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How to Suitcase Deadlift


The suitcase deadlift is a highly effective exercise that targets multiple muscle groups, particularly the core and lower body. It mimics the movement of picking up a heavy suitcase, making it a functional exercise with real-world applications.

In this comprehensive guide, you will know:

  1. What is a Suitcase Deadlift
  2. Proper Form and Technique
  3. Suitcase Deadlift Benefits
  4. Suitcase Deadlift Muscles Worked
  5. 5 Suitcase Deadlift Variations
  6. 7 Suitcase Deadlift Alternatives
  7. Suitcase Deadlift FAQs

What is a Suitcase Deadlift?

The suitcase deadlift is a compound exercise that primarily targets the muscles in your hips, glutes, hamstrings, core, and lower back. It involves lifting a weight, such as a dumbbell or a kettlebell, from the side of your body in a single-arm movement. The exercise helps improve overall strength, stability, and functional fitness, making it beneficial for athletes, fitness enthusiasts, and everyday individuals.

Proper Form and Technique


To perform the suitcase deadlift correctly and minimize the risk of injury, follow these steps:

  1. Stand with your feet shoulder-width apart and the weight placed beside one foot.
  2. Maintain a neutral spine and engage your core muscles.
  3. Bend at the hips and knees, keeping your back straight, and grip the weight with an overhand grip.
  4. With your core engaged and your shoulder blades pulled back, drive through your heels to stand up straight, lifting the weight alongside your body.
  5. Keep your shoulders square and your hips level throughout the movement.
  6. Lower the weight back down with control, maintaining proper form.

Suitcase Deadlift Benefits

Incorporating the suitcase deadlift into your workout routine can yield numerous benefits, including:

Improved Core Strength: The exercise activates the core muscles, including the rectus abdominis, obliques, and transverse abdominis, resulting in a stronger and more stable core.

Enhanced Grip Strength: Since the weight is lifted with one hand, the suitcase deadlift challenges your grip strength, improving your ability to hold onto objects in daily activities or sports.

Increased Lower Body Strength: The movement primarily targets the glutes, hamstrings, and quadriceps, promoting strength and muscle development in these areas.

Improved Posture and Spinal Stability: The suitcase deadlift engages the muscles of the lower back, promoting better posture and spinal stability.

Functional Fitness: The exercise simulates real-life movements, making it valuable for enhancing everyday activities like lifting heavy objects or performing physical tasks.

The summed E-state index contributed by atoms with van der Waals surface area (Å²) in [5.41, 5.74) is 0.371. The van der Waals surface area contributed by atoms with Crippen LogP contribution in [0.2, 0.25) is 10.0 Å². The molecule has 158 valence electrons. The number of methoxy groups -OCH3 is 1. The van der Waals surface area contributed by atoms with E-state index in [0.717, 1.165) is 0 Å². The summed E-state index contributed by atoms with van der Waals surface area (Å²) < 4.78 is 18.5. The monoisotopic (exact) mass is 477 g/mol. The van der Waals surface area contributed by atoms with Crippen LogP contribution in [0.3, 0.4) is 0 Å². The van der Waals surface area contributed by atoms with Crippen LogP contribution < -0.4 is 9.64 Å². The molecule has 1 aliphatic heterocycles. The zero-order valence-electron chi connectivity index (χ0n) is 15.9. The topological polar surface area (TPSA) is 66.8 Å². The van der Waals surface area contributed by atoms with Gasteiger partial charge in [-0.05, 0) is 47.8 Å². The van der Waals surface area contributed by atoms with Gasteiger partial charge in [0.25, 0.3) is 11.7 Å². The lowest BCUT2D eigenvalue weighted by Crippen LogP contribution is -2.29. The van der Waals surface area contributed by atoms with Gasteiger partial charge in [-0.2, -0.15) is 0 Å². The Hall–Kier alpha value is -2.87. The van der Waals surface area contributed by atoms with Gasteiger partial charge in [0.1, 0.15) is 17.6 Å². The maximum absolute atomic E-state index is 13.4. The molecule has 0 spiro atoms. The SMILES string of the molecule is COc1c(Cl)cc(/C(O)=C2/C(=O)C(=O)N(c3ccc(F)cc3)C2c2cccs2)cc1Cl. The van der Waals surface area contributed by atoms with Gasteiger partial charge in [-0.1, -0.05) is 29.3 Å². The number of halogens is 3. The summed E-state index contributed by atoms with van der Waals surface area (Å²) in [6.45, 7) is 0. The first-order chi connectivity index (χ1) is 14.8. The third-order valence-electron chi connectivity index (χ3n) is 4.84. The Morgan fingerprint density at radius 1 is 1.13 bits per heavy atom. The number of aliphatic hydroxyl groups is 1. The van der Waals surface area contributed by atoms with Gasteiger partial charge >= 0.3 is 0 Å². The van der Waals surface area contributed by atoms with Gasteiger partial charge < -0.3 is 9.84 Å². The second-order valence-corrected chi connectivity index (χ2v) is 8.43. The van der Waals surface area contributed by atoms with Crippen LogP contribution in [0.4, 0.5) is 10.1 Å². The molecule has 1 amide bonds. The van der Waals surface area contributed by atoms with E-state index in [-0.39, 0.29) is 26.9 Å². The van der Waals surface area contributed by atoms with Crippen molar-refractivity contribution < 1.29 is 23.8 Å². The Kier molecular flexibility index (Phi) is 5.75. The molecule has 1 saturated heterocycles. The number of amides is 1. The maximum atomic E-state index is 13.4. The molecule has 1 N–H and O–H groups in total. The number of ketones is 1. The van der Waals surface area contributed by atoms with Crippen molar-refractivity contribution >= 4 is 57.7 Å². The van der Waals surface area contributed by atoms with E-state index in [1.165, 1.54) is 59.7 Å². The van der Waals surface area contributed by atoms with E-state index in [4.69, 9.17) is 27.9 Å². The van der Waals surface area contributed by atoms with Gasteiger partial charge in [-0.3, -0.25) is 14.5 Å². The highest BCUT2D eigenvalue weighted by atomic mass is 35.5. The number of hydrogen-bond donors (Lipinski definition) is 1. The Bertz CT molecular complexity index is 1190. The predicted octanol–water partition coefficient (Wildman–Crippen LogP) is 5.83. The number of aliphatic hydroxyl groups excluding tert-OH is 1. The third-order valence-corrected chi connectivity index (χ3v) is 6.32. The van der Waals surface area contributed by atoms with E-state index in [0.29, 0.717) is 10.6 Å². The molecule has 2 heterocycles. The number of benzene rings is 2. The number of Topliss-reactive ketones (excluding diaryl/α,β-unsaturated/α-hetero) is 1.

Suitcase Deadlift Muscles Worked

The suitcase deadlift is a compound exercise that engages multiple muscle groups in the body. Here are the primary muscles worked during a suitcase deadlift:

Core Muscles


Core Muscles: The suitcase deadlift heavily targets the muscles of the core, including the rectus abdominis (six-pack muscles), obliques (side abdominal muscles), and transverse abdominis (deep core muscles). These muscles play a crucial role in maintaining stability and proper posture throughout the movement.

Glutes muscles


Glutes: The gluteus maximus, gluteus medius, and gluteus minimus muscles, collectively known as the glutes, are engaged during the suitcase deadlift. They are responsible for hip extension, which is a crucial part of the lifting motion.


Hamstrings: The hamstring muscles, located at the back of the thighs, work eccentrically to control the lowering phase of the suitcase deadlift. They also contribute to hip extension and provide stability during movement.



Quadriceps: The quadriceps, a group of muscles located at the front of the thighs, work concentrically to extend the knees and straighten the legs during the lifting phase of the exercise.

Erector Spinae: The erector spine muscles, situated along the length of the spine, play a vital role in maintaining a neutral spine position during the suitcase deadlift. They help stabilize the spine and prevent excessive rounding or arching.

Forearm Muscles: As the weight is held in one hand during the suitcase deadlift, the muscles of the forearm, including the wrist flexors and extensors, are engaged to maintain a secure grip on the weight.

While these are the primary muscles worked during the suitcase deadlift, the exercise also activates other supporting muscles, such as the deltoids (shoulder muscles), trapezius (upper back muscles), and calf muscles, to assist in maintaining stability and balance throughout the movement.

5 Suitcase Deadlift Variations

To keep your workouts challenging and avoid plateaus, try incorporating these suitcase deadlift variations:

Suitcase Deadlift with a Barbell

Suitcase Deadlift with a Barbell

This variation allows for greater load progression as you can add more weight to the barbell.